Reamplification of samples that yielded insufficient amounts of product for direct sequencing was carried out in the same reaction mixture of the first-round PCR, except for the presence of uracil-N-glycosylase, which was not included in reamplification reactions. Template DNA was purified with the QIAquick PCR purification kit (Westburg, Leusden, The Netherlands) according to the manufacturer's instructions and subsequently diluted 1,000 times. The thermal cycling profile was also the same as for first-round PCR.
In order to prevent false-positive and false-negative results in the broad-range PCR, our laboratory workflow was organized in the way described by Millar et al. (36), with a few minor exceptions. These exceptions were as follows: (i) all reagents were molecular grade, but not UV irradiated before use, and (ii) separate pipettes were used in sample preparation, PCR setup, and post-PCR handling, but pipettes were not UV irradiated before use. Extra measures used to prevent false positives were as follows: (i) use of the uracil-N-glycosylase system to prevent amplicon carry-over contamination, (ii) a negative extraction control was included for every five clinical samples to check for cross-contamination during extraction and for quality control of extraction chemicals, and (iii) a negative PCR control was included in each run to quality control the PCR chemicals. To prevent false negatives, all PCRs were done in duplicate—one reaction without a spike and one reaction with 40 pg of purified E. coli DNA as a spike to control for PCR inhibition.
Amplicons were purified with the QIAquick PCR purification kit (Westburg) according to the manufacturer's instructions. The sequencing reactions were performed with the Big Dye terminator cycle sequencing kit v1.0 or v1.1 (Applied Biosystems) according to the manufacturer's instructions. Cycle reactions were purified by either manual sodium acetate-ethanol precipitation or by the use of the DyeEx 2.0 spin kit (Westburg) according to the manufacturer's instructions. The manual procedure was as follows: 20 μl of cycle sequencing product was added to 50 μl of 96% (vol/vol) ethanol and 2 μl of 3 M sodium acetate (pH 6.4), and this mixture was left at ambient temperature for 15 min. The mixture was centrifuged for 30 min at 12,000 × g, and the supernatant was discarded by pipetting. A portion (250 μl) of 70% (vol/vol) ethanol was added, and the mixture was vortexed and centrifuged for 15 min at 12,000 × g. The supernatant was again discarded by pipetting, and the pellet was centrifuged for 5 min at 12,000 × g. After the small amount of supernatant was removed by pipetting, the pellet was dried for 15 min at 60°C under vacuum conditions. This drying step is part of both the manual and the DyeEx procedures. The dried cycle sequencing products were then dissolved in 25 μl of template suppression reagent (Applied Biosystems) and analyzed on an ABI Prism 310 genetic analyzer (Applied Biosystems) according to the manufacturer's instructions.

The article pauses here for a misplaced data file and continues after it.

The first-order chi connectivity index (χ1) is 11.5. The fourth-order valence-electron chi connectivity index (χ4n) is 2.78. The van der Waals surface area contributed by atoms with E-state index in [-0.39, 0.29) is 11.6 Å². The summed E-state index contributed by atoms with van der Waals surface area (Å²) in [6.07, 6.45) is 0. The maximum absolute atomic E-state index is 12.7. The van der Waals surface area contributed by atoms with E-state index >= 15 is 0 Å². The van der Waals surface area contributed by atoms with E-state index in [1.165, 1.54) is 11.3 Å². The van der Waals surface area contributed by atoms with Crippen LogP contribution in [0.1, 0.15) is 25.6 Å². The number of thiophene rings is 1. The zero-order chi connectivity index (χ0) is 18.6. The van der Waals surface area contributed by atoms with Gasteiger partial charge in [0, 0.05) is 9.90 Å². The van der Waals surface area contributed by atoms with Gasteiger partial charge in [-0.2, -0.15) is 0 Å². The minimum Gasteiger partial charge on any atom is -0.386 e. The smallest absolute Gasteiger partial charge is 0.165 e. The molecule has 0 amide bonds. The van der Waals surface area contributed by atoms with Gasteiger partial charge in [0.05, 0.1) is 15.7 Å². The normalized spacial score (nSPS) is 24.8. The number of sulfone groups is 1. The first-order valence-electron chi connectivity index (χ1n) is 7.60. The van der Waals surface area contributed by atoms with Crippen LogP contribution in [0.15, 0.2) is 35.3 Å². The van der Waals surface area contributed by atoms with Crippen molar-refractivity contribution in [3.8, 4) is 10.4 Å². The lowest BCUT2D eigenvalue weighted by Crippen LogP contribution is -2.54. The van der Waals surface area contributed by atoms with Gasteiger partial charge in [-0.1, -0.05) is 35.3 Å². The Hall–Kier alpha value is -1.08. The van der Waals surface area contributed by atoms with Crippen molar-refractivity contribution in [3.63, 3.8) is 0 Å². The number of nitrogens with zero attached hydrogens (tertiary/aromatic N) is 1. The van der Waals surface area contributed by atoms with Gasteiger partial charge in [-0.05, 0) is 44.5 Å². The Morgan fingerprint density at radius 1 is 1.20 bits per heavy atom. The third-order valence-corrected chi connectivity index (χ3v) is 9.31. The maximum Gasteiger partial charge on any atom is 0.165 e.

Raw data was analyzed with the Sequence Analysis software v 3.3 and the Factura software v 2.2 (Applied Biosystems). Sequences from both strands were aligned by using the AutoAssembler software v 2.1 (Applied Biosystems) and edited, to resolve discrepancies, by evaluation of the electropherograms. The resulting consensus sequence, created from the double-stranded part of the alignment, was used for comparison with sequences stored in GenBank, EMBL, and DDJB by using the basic local alignment search tool (BLAST; http://www.ncbi.nlm.nih.gov/BLAST/) and the similarity matrix tool from the Ribosomal Database Project II (RDP-II; http://rdp.cme.msu.edu/html/analyses.html) (11). For both BLAST and RDP-II analyses, the highest-scoring species was reported. Sequences identified in the present study are deposited in GenBank under accession numbers AY325737 to AY325764, AY332613 to AY332615, and AY429260.